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Ask an Ethicist: Can I turn down a work assignment that goes against my morals?
This article first appeared in Penn State News.
In partnership with the Rock Ethics Institute, Penn State Today’s feature column, Ask the Ethicist, aims to shed light on ethical questions from our readers. Each article in this column will feature a different ethical question answered by a Penn State ethicist. We invite you to ask a question by filling out and submitting this form. An archive of the columns can be found on the Rock Ethics Institute website.
Question: My boss asked me to create a marketing campaign for a new client, but the client’s environmental record is poor. Sustainability and protecting the environment is something that I am extremely passionate about. I’m worried that saying “no” to the assignment will upset my boss. Should I go against my morals and complete the assignment since it’s my job or should I stick with my instincts and say no?
The ethicist responds: The decision to turn down a work assignment can generate anxiety for an employee, especially for a young person or someone who is new to a company. On one hand, you may fear that refusing the assignment will limit your future promotions or other opportunities with the company. Your fears have some grounding. Bosses sometimes see this kind of decision as a lack of loyalty to the company or an unwillingness to be flexible to meet the needs of the company.
On the other hand, taking the assignment may mean constant internal struggle as you make decisions to promote a company that does not match your values. You may feel that you are “selling out” or you may worry that down the road you’ll be asked to do something that you object to even more.
Situations like this are common in the work world, particularly in consulting firms and agencies, which frequently add new clients and rotate employees onto different accounts. You may be asked to work on a project that makes you feel uncomfortable, or the client may promote a social issue that you disagree with.
New employees want to demonstrate that they have what it takes to do well in the job. This also happens in the classroom when a professor integrates engaged scholarship into the course work by assigning students to consult with local businesses and nonprofits. Professors typically choose clients that are not objectionable to students, but sometimes a student’s personal beliefs do not match the client’s work.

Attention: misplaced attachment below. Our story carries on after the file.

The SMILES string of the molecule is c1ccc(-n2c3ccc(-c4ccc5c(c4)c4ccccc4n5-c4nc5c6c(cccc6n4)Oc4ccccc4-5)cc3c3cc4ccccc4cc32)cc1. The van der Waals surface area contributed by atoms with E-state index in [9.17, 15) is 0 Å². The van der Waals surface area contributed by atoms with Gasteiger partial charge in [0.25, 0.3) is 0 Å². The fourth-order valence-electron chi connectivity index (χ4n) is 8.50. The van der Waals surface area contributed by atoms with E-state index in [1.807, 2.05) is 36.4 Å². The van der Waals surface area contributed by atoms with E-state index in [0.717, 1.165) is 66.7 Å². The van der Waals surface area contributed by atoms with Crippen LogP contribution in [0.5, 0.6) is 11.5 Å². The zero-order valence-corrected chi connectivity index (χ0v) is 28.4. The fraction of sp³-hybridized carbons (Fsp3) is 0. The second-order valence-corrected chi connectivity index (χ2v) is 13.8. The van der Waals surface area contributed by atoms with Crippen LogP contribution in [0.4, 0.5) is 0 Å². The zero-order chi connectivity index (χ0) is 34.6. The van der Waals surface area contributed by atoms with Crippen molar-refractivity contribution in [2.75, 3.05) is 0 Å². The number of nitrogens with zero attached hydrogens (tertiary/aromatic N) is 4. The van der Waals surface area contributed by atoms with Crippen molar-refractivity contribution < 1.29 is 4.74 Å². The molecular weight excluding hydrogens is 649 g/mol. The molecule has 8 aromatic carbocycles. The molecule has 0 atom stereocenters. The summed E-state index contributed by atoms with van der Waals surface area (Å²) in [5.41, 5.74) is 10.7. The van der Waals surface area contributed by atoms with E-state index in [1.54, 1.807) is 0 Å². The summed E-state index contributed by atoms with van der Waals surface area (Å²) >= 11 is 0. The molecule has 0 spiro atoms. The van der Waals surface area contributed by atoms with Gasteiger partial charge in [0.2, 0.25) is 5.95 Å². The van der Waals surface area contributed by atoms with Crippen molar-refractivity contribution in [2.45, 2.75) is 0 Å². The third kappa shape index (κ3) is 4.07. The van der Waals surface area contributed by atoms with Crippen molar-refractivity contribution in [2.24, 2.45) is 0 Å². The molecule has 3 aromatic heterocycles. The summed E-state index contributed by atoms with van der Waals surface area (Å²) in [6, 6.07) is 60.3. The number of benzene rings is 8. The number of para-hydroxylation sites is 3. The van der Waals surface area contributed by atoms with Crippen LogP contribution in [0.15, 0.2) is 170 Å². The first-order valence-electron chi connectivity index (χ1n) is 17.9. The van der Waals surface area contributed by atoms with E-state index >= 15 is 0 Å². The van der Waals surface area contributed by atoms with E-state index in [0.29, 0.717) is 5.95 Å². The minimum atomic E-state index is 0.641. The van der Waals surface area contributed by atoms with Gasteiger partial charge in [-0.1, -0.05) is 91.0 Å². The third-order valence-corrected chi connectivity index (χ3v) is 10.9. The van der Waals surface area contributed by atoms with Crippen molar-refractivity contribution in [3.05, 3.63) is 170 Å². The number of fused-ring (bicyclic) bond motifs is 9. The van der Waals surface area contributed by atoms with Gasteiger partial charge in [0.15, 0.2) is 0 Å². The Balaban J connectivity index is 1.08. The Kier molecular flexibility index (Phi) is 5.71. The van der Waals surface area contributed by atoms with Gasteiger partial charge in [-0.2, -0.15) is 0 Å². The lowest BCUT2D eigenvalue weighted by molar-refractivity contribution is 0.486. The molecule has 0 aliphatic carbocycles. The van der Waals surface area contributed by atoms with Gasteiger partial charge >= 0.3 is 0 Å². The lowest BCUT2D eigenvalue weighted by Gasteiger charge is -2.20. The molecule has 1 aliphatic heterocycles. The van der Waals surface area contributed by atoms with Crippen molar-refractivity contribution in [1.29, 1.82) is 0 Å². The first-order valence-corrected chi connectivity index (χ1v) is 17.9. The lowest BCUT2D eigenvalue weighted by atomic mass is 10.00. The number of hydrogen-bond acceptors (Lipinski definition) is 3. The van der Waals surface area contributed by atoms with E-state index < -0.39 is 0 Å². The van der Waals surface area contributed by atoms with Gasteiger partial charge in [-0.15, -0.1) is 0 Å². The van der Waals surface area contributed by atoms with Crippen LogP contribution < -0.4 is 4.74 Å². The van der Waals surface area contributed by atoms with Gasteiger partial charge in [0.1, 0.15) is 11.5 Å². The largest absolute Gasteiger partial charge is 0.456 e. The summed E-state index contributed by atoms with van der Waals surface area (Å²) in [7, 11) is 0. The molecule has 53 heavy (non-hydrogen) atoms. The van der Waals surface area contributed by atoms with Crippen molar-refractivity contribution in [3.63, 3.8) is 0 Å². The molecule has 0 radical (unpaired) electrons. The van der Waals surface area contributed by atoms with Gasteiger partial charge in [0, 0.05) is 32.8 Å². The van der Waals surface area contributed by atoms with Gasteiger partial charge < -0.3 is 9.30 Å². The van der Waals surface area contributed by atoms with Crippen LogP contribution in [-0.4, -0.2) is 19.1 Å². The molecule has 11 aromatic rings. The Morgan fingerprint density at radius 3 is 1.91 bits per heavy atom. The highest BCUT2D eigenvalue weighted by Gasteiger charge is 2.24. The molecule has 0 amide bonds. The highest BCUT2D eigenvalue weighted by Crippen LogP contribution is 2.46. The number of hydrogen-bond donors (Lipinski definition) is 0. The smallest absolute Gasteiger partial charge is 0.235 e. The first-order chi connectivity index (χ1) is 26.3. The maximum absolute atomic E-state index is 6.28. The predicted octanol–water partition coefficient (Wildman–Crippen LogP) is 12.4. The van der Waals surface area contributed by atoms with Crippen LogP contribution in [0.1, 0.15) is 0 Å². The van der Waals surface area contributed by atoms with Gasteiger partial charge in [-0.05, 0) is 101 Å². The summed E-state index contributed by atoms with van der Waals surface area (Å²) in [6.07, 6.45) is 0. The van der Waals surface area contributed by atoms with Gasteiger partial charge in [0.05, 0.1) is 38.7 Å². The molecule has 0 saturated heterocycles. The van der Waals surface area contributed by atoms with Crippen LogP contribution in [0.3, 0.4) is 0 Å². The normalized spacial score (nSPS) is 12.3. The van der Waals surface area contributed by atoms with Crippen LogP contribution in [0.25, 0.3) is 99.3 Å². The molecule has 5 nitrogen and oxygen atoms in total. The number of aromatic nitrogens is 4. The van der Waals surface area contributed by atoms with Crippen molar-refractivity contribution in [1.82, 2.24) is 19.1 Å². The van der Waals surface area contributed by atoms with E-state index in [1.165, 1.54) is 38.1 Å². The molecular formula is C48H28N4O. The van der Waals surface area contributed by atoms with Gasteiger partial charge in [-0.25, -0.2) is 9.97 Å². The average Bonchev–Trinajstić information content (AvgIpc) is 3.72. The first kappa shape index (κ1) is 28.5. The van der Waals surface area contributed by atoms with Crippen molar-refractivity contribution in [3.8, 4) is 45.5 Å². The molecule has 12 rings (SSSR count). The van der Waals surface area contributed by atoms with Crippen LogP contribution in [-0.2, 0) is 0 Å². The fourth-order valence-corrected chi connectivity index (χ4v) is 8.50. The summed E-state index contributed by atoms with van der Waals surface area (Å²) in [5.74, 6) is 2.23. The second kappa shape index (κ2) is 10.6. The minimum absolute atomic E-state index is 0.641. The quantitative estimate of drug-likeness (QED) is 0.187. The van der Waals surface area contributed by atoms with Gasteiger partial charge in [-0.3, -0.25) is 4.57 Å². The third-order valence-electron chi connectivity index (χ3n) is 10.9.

Many consulting firms and agencies have an “opt out” policy that allows employees to choose not to work with a specific client because of personal or religious beliefs that disagree with a client’s stand. You should not be afraid to take this option. If your company does not have a policy, you still have the option to approach your boss to discuss your concerns about the client. You may find that other employees also feel apprehension about the client. As a practice, when researching potential employers, you should try to determine if they have this kind of policy.
At the end of the day, you will be the one to decide whether you are willing to take on the client's work. If you accept the assignment, you should honor your commitment and complete the work, unless progressively more unreasonable requests are made or you encounter information that creates additional ethical questions. If you decline the assignment, you will need to accept any career consequences that you face, but you should have confidence because you stood up for what you believed in, and likely, you will gain the respect of your peers for taking a stand. Your career will be long, and you may face similar decisions at times. Deciding what you believe in and what you are willing to compromise on early will allow you to live with integrity.
Interested in learning more about addressing ethical issues in the workplace? Visit the Arthur W. Page Center’s lesson on ethical issues. Faculty who wish to contribute to ethics curriculum development can learn more through our Call for Grant Proposals.
Denise Bortree is the director of the Arthur W. Page Center for Integrity in Public Communication and an associate professor of advertising and public relations in the College of Communications.
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